Longtime publishing executive Clayton “Clay” Winters, former president of the Putnam & Grosset Group and co-founder of Boyds Mills Press, who worked in nearly every facet of the industry over his career, died on December 22, 2019 at his home in Sherman, Conn. He was 85.
Winters was born August 1, 1934 in New York City and grew up in Waterbury, Conn. After attending Valparaiso University in Indiana, Winters earned his B.A. from Quinnipiac University in Hamden, Conn.
By 1966, Winters had landed in the book business in New York City, joining Random House as a sales rep. He became assistant sales manager in 1969 and was named trade sales manager in 1972. In the mid-1970s Winters was president of wholesaler Dimondstein Book Company, and in 1979 took the position of trade sales director at Dial Press. Not long after, Winters shifted to Doubleday, initially as director of sales and eventually director of marketing for the company. Another move brought Winters to Simon & Schuster in 1983, when he was named president of S&S’s promotional book publishing division. He became president of reference and promotional books in 1984.
Winters’s major roles in the children’s book arena began in 1985, when he was named president of Putnam Publishing Group’s young readers division. During his time at Putnam, Winters is credited with helping to develop strong author and illustrator talent and with recruiting Patricia Lee Gauch for her first editorial job. Gauch, also an author, subsequently served as editorial director of Philomel Books for nearly 25 years.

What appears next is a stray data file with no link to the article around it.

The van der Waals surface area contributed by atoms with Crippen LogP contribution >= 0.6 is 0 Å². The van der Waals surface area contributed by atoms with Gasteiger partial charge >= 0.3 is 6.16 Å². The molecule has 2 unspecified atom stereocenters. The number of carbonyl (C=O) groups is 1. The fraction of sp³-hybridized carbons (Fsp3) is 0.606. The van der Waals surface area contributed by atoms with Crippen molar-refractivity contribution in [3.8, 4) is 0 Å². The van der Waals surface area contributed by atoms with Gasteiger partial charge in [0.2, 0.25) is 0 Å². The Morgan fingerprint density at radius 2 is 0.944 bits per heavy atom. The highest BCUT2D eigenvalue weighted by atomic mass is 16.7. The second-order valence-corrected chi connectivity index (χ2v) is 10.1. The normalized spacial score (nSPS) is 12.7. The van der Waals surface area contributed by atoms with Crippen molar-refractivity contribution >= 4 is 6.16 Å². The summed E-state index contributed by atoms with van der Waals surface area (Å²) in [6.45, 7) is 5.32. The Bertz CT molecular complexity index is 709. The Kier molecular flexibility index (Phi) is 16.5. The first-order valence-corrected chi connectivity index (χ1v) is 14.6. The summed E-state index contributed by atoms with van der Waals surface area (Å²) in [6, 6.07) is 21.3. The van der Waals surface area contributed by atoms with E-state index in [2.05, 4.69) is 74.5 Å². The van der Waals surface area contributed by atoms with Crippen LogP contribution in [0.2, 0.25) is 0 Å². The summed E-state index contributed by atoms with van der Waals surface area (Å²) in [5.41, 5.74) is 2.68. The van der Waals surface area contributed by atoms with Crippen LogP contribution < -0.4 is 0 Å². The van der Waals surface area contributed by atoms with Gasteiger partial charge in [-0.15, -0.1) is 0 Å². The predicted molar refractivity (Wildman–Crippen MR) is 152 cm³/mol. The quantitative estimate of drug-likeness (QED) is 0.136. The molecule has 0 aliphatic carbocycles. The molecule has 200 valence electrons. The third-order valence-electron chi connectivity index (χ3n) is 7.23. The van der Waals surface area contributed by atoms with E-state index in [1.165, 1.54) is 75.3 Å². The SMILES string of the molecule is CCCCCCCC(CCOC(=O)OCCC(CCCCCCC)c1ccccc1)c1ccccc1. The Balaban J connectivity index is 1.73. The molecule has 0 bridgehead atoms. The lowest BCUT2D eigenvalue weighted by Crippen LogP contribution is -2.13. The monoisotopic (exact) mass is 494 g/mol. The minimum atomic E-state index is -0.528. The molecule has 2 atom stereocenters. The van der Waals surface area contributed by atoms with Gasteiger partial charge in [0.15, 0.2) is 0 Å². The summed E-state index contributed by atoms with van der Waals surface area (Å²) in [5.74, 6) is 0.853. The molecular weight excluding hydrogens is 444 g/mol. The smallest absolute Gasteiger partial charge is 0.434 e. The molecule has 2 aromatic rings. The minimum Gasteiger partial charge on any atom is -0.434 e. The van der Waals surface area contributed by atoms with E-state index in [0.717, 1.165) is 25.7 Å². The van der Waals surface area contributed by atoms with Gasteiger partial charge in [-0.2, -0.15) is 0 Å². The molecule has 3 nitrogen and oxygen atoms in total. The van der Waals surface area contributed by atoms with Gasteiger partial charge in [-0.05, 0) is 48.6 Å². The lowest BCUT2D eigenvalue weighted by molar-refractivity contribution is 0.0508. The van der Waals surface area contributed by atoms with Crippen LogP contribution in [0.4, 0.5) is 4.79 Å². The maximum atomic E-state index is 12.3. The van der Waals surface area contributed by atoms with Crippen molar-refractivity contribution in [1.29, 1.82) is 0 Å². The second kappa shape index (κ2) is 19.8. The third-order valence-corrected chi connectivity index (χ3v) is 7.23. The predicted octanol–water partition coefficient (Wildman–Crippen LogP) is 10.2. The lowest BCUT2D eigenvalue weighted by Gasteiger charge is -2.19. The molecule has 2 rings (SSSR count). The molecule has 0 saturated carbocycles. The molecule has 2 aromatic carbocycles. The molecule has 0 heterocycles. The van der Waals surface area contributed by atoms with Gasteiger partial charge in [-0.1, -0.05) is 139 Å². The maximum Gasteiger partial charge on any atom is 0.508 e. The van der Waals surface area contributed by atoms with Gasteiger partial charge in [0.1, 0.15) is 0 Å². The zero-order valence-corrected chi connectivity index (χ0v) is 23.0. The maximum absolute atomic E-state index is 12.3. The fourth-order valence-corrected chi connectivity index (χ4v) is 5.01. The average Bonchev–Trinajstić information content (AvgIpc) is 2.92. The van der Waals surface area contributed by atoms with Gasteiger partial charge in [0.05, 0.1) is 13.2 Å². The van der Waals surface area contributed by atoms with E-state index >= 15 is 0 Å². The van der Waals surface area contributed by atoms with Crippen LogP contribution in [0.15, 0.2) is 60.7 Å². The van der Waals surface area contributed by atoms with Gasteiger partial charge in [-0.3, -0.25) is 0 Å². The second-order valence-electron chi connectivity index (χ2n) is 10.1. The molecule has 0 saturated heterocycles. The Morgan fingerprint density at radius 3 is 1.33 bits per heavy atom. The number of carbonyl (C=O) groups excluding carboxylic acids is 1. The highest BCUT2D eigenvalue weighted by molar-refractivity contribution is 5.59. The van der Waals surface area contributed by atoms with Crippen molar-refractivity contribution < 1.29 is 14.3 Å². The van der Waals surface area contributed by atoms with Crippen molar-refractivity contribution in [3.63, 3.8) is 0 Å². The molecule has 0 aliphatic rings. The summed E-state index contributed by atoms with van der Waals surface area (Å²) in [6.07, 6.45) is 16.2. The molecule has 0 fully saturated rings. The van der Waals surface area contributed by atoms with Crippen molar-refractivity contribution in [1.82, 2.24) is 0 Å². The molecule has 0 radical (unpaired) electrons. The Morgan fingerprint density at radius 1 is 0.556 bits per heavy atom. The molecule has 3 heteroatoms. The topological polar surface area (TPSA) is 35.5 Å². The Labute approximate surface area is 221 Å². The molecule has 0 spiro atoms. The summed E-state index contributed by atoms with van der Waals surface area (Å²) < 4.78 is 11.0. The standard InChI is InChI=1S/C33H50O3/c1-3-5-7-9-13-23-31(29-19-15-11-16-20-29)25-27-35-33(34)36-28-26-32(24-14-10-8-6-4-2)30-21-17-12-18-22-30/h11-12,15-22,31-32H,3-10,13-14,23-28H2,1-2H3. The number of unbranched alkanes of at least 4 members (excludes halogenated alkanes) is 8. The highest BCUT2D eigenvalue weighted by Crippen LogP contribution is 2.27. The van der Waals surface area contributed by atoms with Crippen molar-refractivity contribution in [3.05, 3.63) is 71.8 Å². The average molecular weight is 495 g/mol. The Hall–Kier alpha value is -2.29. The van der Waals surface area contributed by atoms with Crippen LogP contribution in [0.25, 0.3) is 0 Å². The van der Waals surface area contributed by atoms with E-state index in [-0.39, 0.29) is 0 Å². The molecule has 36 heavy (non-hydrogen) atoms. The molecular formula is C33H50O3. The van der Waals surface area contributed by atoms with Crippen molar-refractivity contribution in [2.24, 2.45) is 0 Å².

Still focused on children’s publishing, in 1990, Winters was named president of Boyds Mills Press, the trade division of Highlights for Children, which he co-founded with Kent Brown (who served as publisher) and Larry Rosler (editor). He stepped down from Boyds Mills in 2009, but he continued to mentor authors, illustrators, and publishing professionals as a member of the faculty for the Highlights Foundation workshops.
Iconic children’s author-illustrator Tomie dePaola, widely known for such bestselling works as Strega Nona and 26 Fairmont Avenue, part of his extensive catalog at Putnam, offered this remembrance: “Clay Winters was publisher of the young readers division when G.P. Putnam’s Sons created [with Peter Israel, former chairman of the Putnam Publishing Group] the exclusive global agreement of which I was one of the first children’s book artists/authors to be included. Clay was a joy to work with, always showing a great respect for we artist/authors. It was a lot of fun to be with him at the national conventions.” Noting that he and Winters grew up in neighboring towns in Connecticut, dePaola recalled, “Clay was brought up in Waterbury at the same time I was in Meriden. We mused that we were probably at the same basketball games as spectators, when our high schools played.”
Literary agent Doug Whiteman, who served as president of Penguin Young Readers Group for more than a decade beginning in 1994, and later as executive v-p of business operations for the Penguin Group, paid tribute to his colleague with these words: “Clay was a good and wise man who always seemed to have the right touch with all those who worked with him, from authors, illustrators, and brand-new editors to the president of the company. He was highly approachable, and I never heard him utter an unkind word about anyone. His is a sad loss for the children’s publishing industry.”